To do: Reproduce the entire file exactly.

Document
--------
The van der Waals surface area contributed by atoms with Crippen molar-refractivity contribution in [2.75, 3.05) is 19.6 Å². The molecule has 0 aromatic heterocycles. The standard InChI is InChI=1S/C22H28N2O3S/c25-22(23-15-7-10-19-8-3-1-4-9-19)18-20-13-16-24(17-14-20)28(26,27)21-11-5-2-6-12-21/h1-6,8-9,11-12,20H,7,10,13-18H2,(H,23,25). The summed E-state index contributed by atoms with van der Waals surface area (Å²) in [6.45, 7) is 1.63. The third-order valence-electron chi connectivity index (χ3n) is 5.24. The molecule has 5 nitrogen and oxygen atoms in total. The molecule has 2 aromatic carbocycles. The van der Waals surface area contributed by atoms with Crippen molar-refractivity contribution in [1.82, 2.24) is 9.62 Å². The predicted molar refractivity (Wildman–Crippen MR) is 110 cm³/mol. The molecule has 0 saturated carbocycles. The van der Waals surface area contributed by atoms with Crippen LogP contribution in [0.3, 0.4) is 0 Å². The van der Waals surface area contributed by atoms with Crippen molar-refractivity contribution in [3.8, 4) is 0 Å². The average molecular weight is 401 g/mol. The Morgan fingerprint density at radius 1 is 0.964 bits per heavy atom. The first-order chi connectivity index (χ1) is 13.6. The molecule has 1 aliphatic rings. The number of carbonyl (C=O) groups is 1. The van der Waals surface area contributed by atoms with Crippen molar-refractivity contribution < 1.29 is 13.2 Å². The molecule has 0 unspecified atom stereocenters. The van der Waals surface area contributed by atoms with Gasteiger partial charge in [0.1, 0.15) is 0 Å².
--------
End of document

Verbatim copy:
The van der Waals surface area contributed by atoms with Crippen molar-refractivity contribution in [2.75, 3.05) is 19.6 Å². The molecule has 0 aromatic heterocycles. The standard InChI is InChI=1S/C22H28N2O3S/c25-22(23-15-7-10-19-8-3-1-4-9-19)18-20-13-16-24(17-14-20)28(26,27)21-11-5-2-6-12-21/h1-6,8-9,11-12,20H,7,10,13-18H2,(H,23,25). The summed E-state index contributed by atoms with van der Waals surface area (Å²) in [6.45, 7) is 1.63. The third-order valence-electron chi connectivity index (χ3n) is 5.24. The molecule has 5 nitrogen and oxygen atoms in total. The molecule has 2 aromatic carbocycles. The van der Waals surface area contributed by atoms with Crippen molar-refractivity contribution in [1.82, 2.24) is 9.62 Å². The predicted molar refractivity (Wildman–Crippen MR) is 110 cm³/mol. The molecule has 0 saturated carbocycles. The van der Waals surface area contributed by atoms with Crippen LogP contribution in [0.3, 0.4) is 0 Å². The van der Waals surface area contributed by atoms with Crippen molar-refractivity contribution in [3.8, 4) is 0 Å². The average molecular weight is 401 g/mol. The Morgan fingerprint density at radius 1 is 0.964 bits per heavy atom. The first-order chi connectivity index (χ1) is 13.6. The molecule has 1 aliphatic rings. The number of carbonyl (C=O) groups is 1. The van der Waals surface area contributed by atoms with Crippen molar-refractivity contribution < 1.29 is 13.2 Å². The molecule has 0 unspecified atom stereocenters. The van der Waals surface area contributed by atoms with Gasteiger partial charge in [0.1, 0.15) is 0 Å².